How do people deal with sweating and 'feeling hot' at high altitude climbs (above 5500m)??

Just a background on myself:

I've done hikes/climbs up to 3000m where temps hit at the lowest of around -1 celcius only.

Those hikes/climbs are only day trips.

Those hikes/climbs are considered extremely easy in the whole grand scheme of it.

Last and most importantly: I sweat A LOT and EASILY

My experience during my climbs was that I tend to always want to remove a layer of clothing as I actually feel hot and am quite wet with perspiration to the point where I've only got my 'dry-fit' tshirt on at temperatures close to freezing.

Hence, I'm extremely curious as to how people combat this at higher altitudes as I've been reading a lot about some proper expeditions as I'm sure going 'single layer' at those altitudes is just plain stupid.


2 Answers 2


Layering and wicking.

Back to layering and wicking in a minute, but first note that 3,000 meters (9,842 feet) isn't really all that high compared to what you are aiming for, which is above 5,500 meters (18,045 feet). That extra 8,000 plus feet means a temperature drop of 16 degrees F (9 degrees C) to 24 degrees F (13 degrees C), more if you go higher. There may also be stronger winds higher up. This will be at least partially (maybe completely) offset by the lack of shade, higher insolation from above, and greater reflection from below and the sides if there is snow.

The extreme variation in temperature that you will feel, sometimes in a matter of minutes, from shifting cloud cover and moving cloud patterns and varying wind patterns makes layering absolutely essential.

From Chapter Five in Doctor on Everest by Kenneth Kamler, MD on climbing in the Western Cwm (6,000 meters to 6,800 meters):

The sun came out, and I stopped to remove my jacket and balaclava, but by the time I got them off and into my pack, the sky clouded over and I had to take them out again.

Earlier in the chapter, Kamler says:

It was getting hot. I took off a layer of clothes and switched from my wool hat to my wide brimmed sun hat.

A bit later, Kamler and his companions faced heat exhaustion:

Our last precaution [after we each drank a liter of water] was to strip down to a single layer of polypropylene ...Sustained exertion could cause dangerous heat buildup, so we'd finish the climb in our long underwear.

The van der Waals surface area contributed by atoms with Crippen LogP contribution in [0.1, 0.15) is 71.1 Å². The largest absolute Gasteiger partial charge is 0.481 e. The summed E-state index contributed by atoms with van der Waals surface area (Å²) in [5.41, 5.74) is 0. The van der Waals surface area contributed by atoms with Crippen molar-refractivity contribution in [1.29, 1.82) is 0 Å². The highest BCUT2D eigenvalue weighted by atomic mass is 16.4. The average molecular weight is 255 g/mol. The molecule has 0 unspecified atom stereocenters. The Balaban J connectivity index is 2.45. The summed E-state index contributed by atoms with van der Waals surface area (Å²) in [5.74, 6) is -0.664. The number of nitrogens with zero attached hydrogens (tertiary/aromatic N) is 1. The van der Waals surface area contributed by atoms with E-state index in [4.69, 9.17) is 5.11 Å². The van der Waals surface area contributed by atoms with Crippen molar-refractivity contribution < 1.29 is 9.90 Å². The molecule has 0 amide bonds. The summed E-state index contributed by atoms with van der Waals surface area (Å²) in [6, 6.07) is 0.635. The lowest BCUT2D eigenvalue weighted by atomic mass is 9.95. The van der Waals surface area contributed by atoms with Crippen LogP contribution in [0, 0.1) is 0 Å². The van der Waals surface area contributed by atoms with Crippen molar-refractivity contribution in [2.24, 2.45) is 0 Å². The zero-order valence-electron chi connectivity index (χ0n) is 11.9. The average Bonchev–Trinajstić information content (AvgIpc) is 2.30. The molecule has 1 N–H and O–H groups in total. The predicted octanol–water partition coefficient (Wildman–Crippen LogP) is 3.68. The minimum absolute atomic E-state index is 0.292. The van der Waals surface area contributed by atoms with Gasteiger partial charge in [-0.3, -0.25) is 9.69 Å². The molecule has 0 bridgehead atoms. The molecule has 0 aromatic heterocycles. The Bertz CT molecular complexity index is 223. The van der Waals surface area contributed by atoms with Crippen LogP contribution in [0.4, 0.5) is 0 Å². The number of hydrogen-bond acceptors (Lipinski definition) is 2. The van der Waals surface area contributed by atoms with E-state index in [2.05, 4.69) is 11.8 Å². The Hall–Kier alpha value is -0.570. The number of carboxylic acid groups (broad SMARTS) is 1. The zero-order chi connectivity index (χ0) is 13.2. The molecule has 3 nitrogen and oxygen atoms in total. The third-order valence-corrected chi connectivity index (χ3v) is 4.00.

The next day, Kamler was out on an acclimatization hike

despite a freezing wind and wondering where the Cwm was that I had climbed yesterday in my underwear.

You can face the same variations at lesser intensity at much lower elevations, so layering is always a good strategy.

As for wicking, it sounds as though you need better wicking technology in your base layer, or wicking in your next layer too.

Wrapping a towel or bandanna soaked in icy water around your neck in sustained hot conditions will help, and I have read an account of a climber who stuffed snow under his cap.

  • Thanks for the reply. Firstly that sounds like a great book! I'll definitely take a look at that. So from your explanations (as well as another below), it seems that taking layers off even at higher altitudes is the answer. I'm well aware of the much more adverse and different conditions at >5500 climbs but have only ever read about it. Regarding wicking, I assume it'll mean that for all my layers I'll have to prioritise wicking? Meaning that I'll have to get wicking qualities for base, warmth and outer layers?
    – S. Ong
    Jun 6, 2019 at 2:20
  • Certainly the base layer and maybe the layer above that, but not all layers. Thanks for the acceptance. The other answer and its comments have great points. Enjoy!
    – ab2
    Jun 6, 2019 at 5:45

If you feel hot, then remove some clothes. Going without a tee-shirt in -10C or lower is quite practical if you are working hard.

There are caveats:

Firstly, be prepared to put the clothes back on as soon as you stop exercising.

Secondly, different parts of your body have different levels of heat input and heat loss; you may well be down to nothing on your chest - but still need gloves on your hands.

It is really important to avoid sweating too much in cold conditions. When you stop working you will cool down, the sweat can freeze, and it can ruin the insulation properties of your clothes so you get hypothermia.

As one of the comments suggests, clothes with good moisture-wicking properties are definitely going to be needed

  • Can you provide more info on the caveats? What are the dangers involved? What should one keep an eye on?
    – JJJ
    Jun 4, 2019 at 16:50
  • 1
    @JJJ Dangers are: frostbite if your fingers (etc) get too cold when your core is warm, hypothermia if you leave clothes off too long or compromise the insulation of you clothing. What should one keep an eye on: how all your body feels. Jun 4, 2019 at 16:57
  • 4
    If it's really cold but you're working hard, keep a long sleeved layer instantly accessible so you can put it on as soon as you stop and remove your pack. Within seconds, not "I'll just do...". Then you can think about what other layers to go for.
    – Chris H
    Jun 4, 2019 at 17:05

Your Answer

By clicking “Post Your Answer”, you agree to our terms of service and acknowledge you have read our privacy policy.

Not the answer you're looking for? Browse other questions tagged or ask your own question.